And to these people I would say this: you are not only wrecking the lives of others, you are not only wrecking your communities, you are potentially wrecking your own lives too.
— David Cameron, Prime Minister of Britain
There is no future in England’s dreaming
Don’t be told what you want
Don’t be told what you need
There’s no future, no future,
No future for you…
— The Sex Pistols, God Save the Queen
On Saturday August 6th, a group of around 200 people gathered outside a police station in Tottenham, in North London, to protest against the police shooting of 29-year-old black man, Mark Duggan. According to some reports, the vigil was peaceful until a 16-year-old girl was pushed to the ground by policemen when she approached them to demand details of his death. The crowd erupted.
Two days later, the capital resembled a movie set, a video game, or a dystopian nightmare: take your pick from the similes. London had autoimmune disease: it was attacking itself.
Lawlessness reigned as hooded youths smashed windows, threw bricks, Molotov
Rioting and looting then emerged hundreds of miles away from London, in Birmingham, Liverpool, Nottingham, Bristol, and Gloucestershire. The death toll is five at the time of writing, with an unknown number in hospital after being beaten. Why did this happen? And how?
The latter is easier to answer.
It started off as a crowd of 200 people protesting the death of a young black man. Partly because they knew him personally—and partly because he was the latest victim of police brutality and/or racism. Then, in the same way that the L.A. riots turned quickly from a protest with a point to mob rule, the London riots unraveled into an orgy of looting and chaos. The tipping point came when people realised they had outnumbered and overpowered police, that they could do whatever they wanted. And so they did.
The rioters on the first night were predominantly young black males. Yet after that, the rioters—and particularly the looters—could not be boxed in with tags of race, gender, or even age. Young girls, middle-aged men—many appeared to be opportunistic “bystanders” to the violence, who merely wanted their share of free stuff.
The disturbances only simmered to a halt after David Cameron deigned to return from his holiday in Italy and announce that the number of police on London’s streets would be increased from 6,000 to 16,000. Many of the most hardcore contingent were arrested and as people realised they were more likely to get caught, they stopped. And put the stolen iPhones and flat-screen TVs on eBay.
Now to the question of why. The rioters were unable to articulate a coherent justification for their actions: “We’re taking our taxes back… it’s about the rich people, yeah, or the Government, the Conservatives or whoever it is,” as if they’d been reading leftie newspapers for a good line to quote. The responsibility to explain why has fallen instead to the intellectuals, academics and journalists.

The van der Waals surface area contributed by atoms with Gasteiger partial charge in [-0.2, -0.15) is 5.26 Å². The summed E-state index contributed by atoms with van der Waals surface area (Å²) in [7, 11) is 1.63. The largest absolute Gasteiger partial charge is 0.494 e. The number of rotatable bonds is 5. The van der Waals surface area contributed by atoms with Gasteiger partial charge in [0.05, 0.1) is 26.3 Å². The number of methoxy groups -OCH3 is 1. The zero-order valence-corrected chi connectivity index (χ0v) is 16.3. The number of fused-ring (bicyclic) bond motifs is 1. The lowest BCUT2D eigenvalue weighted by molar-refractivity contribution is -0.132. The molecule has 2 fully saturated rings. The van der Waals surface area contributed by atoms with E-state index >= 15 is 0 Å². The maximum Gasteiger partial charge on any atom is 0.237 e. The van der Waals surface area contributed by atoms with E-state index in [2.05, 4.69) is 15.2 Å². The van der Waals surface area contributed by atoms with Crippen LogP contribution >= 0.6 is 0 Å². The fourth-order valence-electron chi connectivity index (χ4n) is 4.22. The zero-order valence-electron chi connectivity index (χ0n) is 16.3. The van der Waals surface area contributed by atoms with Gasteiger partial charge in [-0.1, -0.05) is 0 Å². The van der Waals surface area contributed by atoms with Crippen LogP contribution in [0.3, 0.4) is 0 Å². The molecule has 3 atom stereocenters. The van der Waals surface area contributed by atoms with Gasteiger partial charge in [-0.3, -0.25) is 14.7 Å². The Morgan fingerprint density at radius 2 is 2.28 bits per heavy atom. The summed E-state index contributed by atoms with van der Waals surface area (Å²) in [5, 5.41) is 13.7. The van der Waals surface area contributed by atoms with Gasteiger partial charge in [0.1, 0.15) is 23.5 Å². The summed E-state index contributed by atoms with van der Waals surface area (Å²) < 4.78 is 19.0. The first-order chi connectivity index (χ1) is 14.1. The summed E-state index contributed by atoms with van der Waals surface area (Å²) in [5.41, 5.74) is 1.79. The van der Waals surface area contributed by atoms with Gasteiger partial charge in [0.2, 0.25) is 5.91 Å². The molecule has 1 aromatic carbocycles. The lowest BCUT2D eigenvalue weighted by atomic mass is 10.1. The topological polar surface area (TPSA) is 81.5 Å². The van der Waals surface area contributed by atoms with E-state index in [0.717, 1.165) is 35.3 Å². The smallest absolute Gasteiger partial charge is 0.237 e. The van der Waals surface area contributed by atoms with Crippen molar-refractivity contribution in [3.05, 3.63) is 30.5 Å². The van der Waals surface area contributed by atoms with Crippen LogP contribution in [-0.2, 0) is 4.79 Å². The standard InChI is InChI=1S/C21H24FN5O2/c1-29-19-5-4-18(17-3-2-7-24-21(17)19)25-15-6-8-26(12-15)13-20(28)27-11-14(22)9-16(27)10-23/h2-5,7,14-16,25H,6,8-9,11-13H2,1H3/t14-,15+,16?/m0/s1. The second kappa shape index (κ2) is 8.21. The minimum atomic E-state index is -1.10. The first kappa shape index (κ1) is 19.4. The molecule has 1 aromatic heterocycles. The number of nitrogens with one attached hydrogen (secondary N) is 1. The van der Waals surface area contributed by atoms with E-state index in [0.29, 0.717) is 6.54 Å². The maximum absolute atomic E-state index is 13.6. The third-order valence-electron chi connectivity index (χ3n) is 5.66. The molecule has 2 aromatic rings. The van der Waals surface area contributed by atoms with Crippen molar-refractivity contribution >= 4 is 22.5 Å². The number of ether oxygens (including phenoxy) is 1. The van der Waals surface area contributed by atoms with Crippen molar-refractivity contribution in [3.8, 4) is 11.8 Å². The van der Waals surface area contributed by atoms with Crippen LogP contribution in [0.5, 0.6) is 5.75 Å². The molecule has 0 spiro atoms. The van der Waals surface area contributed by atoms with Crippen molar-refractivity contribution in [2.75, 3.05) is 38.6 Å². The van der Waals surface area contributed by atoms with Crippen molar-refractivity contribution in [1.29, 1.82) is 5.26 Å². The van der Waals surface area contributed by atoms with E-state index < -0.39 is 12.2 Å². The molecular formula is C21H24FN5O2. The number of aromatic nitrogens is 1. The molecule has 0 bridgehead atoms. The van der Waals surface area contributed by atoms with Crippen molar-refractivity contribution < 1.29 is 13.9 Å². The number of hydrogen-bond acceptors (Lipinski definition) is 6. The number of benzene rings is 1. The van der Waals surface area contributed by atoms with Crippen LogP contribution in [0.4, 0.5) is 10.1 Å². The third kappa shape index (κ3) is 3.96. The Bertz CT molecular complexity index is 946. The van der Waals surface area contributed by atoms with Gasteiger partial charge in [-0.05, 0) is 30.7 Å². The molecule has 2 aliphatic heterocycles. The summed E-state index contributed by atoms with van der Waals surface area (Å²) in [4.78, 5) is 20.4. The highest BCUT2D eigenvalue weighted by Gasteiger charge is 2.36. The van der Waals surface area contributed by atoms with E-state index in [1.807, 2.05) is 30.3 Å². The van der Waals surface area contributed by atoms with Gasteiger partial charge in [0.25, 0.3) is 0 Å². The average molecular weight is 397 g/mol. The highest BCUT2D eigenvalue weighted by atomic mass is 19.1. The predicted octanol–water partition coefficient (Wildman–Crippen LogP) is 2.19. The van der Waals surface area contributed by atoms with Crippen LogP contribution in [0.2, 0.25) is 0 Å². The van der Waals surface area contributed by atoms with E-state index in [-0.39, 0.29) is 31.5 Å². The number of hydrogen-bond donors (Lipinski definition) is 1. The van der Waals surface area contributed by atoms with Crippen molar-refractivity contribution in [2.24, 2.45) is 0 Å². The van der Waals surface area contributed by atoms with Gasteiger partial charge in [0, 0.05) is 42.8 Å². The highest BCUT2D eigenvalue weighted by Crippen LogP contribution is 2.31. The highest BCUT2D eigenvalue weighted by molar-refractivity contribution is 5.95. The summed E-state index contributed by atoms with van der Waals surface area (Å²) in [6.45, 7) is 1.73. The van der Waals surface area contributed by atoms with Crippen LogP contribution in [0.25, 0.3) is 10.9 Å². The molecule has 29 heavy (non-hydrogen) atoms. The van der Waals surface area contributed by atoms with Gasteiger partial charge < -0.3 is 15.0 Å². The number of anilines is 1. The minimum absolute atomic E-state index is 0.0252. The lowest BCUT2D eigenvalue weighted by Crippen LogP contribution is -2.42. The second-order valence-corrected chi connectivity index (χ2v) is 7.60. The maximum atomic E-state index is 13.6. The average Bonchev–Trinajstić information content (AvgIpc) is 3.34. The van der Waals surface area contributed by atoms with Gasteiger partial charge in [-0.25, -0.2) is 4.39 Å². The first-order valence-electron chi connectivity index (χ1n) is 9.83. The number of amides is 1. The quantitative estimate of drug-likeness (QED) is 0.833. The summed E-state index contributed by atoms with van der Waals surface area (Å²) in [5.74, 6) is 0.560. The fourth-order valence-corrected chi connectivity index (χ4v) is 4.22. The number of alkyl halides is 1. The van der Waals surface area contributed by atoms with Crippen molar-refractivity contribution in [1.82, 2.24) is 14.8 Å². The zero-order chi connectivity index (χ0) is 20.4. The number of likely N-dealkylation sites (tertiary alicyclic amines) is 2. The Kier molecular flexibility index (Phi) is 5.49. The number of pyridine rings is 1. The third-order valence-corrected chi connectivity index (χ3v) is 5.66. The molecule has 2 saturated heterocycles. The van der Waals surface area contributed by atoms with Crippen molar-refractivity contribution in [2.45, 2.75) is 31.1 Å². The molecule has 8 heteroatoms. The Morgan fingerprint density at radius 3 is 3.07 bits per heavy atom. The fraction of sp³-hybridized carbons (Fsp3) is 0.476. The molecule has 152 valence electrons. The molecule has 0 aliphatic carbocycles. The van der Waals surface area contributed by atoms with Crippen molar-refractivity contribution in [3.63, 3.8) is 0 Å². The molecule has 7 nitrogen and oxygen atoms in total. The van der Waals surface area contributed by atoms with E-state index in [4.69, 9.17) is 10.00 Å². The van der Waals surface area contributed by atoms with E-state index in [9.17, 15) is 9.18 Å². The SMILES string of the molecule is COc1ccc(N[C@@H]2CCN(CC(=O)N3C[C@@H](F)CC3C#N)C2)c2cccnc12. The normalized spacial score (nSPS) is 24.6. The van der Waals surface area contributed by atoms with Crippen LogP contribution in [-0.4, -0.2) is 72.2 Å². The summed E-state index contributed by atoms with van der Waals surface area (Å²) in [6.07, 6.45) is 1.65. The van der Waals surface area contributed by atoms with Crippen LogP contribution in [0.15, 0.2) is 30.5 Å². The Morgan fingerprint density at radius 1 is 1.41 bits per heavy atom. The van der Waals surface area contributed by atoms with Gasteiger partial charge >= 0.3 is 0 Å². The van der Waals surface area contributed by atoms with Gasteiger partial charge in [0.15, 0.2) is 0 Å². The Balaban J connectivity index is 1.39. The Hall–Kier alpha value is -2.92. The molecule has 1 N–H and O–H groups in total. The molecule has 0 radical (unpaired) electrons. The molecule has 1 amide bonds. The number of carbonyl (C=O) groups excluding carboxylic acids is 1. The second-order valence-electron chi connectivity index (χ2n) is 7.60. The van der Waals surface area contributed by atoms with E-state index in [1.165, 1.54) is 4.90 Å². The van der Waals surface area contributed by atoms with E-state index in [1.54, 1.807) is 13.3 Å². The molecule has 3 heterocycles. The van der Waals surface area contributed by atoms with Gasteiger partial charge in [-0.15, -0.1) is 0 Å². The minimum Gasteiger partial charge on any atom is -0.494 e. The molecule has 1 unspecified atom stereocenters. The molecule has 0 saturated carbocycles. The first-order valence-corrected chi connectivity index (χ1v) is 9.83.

The response has fallen into two camps. The conservative right have maligned the rioters as “purely criminal” with Cameron saying they were “frankly sick”. The liberal left have tried to explain the underlying social, economic, political and cultural reasons, inviting derision from some who say they are condoning the looters.
To me, exploring the background context is not an excuse for the horrific attacks on individuals, livelihoods, private property and communities, but rather a question that begs to be asked.
It is easy to romanticise protests. Riots also erupted in England back in 1981, when 2 tone music could dress up aggression as meaningful political protest. But this time, it was not about demands for rights, or political participation, or less welfare cuts, or racial equality. The non-looting public were outraged and disgusted at the utter lack of conscious objective, or political engagement. They were furious that underprivileged kids would willfully destroy the shops of other underprivileged people who had worked hard to get where they were. This was not an attack on the rich, no matter the confused claims of the looters who spoke to journalists.
Those who claim, however, that the riots were merely about mindless greed and violence, somehow miss the point as well. As any historian, sociologist or anthropologist will try and tell you, all events have context and background: widespread criminality does not emerge simply as a result of individual faults.
Countless explanations have been offered already. Is it about broken familial structure, absentee parents, widespread lack of discipline, as those on the right say or social disenfranchisement, relentless humiliation and a lack of hope or future, as the left suggest? Is it the glamorisation of gangster culture, which promises wealth and status through violence and intimidation rather than the socially acceptable route of schooling and employment? Is it a question of race and the inevitable consequence of misguided multi-culturist policies?
Are we asking the right questions?
It could be all of the above, and more. That violent, looting and arson exploded to such a scale suggests that the giddy euphoria of complete transgression—and the crowd mentality that encouraged it—are surely factors. But as it becomes clear that the participants came from myriad walks of life—teachers, millionaires’ daughters, eight year-old kids—and not all were impoverished, desperate, or angry, it also becomes harder to argue that there is one root cause.